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Beverage, Bird, Blue Berry, Butterfly, Carnivorous Plant, Christmas Tree, Colors, Dog, Flag, Flower, Folk Dance, Fossil, Freshwater Trout, Fruit, Frog, Historical Boat, Horse, Insect, International Festival, Language, Mammal, Military Academy, Marsupial, Mineral, Motto, Northeastern Watermelon Festival, Popular Dance, Precious Stone, Red Berry, Reptile and Emblem, Rock, Salamander, Salt Water Fish, Seal, Shell, Song, Southeastern Watermelon Festival, Tartan, Toast, Tree, Vegetables, Wildflower
North Carolina State Bird
Cardinal aka Winter Redbird
Adopted on March 4, 1943.
The Cardinal, (Cardinalis cardinalis,) was selected by popular choice as North Carolina State Bird on March 4, 1943. (Session Laws, 1943. c. 595; G.S. 145-2).
North Carolina State Bird
The Cardinal is sometimes called the Winter Redbird because it is most noticeable during the winter when it is the only "redbird" present. A year-round resident of North Carolina, the Cardinal is one of the most common birds in our gardens, meadows, and woodlands. The male Cardinal is red all over, except for the area of its throat and the region around its bill which is black; it is about the size of a Catbird only with a longer tail. The head is conspicuously crested and the large stout bill is red. The female is much duller in color with the red confined mostly to the crest, wings, and tail. This difference in coloring is common among many birds. Since it is the female that sits on the nest, her coloring must blend more with her natural surroundings to protect her eggs and young from predators. There are no seasonal changes in her plumage.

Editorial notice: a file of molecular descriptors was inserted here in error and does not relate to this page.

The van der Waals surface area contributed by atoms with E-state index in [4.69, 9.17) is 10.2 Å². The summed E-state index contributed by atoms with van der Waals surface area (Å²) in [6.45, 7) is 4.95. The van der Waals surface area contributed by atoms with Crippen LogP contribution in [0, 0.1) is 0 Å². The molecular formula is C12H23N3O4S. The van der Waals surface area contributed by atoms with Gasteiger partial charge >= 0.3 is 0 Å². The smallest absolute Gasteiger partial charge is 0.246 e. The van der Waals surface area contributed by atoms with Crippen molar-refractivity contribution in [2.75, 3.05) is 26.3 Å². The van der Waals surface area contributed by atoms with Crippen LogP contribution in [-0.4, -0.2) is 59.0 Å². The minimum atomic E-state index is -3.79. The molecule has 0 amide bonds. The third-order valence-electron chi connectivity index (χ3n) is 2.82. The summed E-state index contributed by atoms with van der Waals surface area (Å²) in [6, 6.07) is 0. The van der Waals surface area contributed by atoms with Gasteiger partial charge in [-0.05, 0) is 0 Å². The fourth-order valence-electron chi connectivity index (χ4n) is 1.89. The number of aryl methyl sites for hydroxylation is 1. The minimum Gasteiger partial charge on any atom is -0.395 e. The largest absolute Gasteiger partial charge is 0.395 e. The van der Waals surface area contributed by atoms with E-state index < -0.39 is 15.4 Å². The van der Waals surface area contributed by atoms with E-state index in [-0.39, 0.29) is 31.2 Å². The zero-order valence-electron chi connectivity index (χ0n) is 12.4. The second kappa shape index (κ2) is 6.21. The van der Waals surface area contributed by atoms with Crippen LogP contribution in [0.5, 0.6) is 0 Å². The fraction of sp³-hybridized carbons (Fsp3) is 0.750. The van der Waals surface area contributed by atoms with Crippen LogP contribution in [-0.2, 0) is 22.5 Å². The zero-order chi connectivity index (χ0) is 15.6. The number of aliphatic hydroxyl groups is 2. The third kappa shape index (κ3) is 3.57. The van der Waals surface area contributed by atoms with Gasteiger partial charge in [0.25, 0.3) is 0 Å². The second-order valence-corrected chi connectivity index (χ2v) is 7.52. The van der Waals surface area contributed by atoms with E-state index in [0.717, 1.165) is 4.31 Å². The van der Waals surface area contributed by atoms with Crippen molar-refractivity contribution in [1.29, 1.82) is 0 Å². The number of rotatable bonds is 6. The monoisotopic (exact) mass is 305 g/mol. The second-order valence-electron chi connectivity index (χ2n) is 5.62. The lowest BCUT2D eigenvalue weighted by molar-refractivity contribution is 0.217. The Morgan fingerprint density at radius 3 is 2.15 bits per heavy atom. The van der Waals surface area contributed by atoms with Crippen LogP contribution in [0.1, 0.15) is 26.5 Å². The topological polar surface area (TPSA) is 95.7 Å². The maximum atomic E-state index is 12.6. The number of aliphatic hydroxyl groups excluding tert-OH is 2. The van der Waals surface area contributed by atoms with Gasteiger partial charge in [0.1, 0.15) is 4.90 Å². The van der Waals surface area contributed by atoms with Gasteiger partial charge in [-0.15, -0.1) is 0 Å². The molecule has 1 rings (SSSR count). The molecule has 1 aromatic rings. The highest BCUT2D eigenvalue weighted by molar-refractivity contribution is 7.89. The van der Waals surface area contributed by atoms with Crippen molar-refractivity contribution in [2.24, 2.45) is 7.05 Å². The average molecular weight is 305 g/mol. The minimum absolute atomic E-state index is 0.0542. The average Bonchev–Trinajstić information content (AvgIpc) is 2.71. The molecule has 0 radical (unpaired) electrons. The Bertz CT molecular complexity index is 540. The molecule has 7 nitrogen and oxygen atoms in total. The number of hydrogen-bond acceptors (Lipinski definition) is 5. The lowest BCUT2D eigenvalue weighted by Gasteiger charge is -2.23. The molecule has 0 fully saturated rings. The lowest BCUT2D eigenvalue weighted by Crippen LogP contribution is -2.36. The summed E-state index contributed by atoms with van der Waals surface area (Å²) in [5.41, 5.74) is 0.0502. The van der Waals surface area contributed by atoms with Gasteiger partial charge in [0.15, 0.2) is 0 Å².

The Cardinal is a fine singer, and what is unusual is that the female sings as beautifully as the male. The male generally monopolizes the art of song in the bird world.
The nest of the Cardinal is rather an untidy affair built of weed stems, grass and similar materials in low shrubs, small trees or bunches of briars, generally not over four feet above the ground. The usual number of eggs set is three in this State and four further North. Possibly the Cardinal raises an extra brood down here to make up the difference, or possibly the population is more easily maintained here by the more moderate winters compared to the colder North.
The Cardinal is by nature a seed eater, but he does not dislike small fruits and insects.
Senate Bill S. B. 151 CHAPTER 595
AN ACT FOR THE ADOPTION OF A STATE BIRD.
The North Carolina General Statutes
Chapter 145: State Symbols and Other Official Adoptions.
Taxonomic Hierarchy of the Cardinal
Official State Birds
State Bird: Bird selected (as by the legislature) as an emblem of a state of the United States.
NOTE: Many states have more than one official bird, or have designate state birds more specifically.
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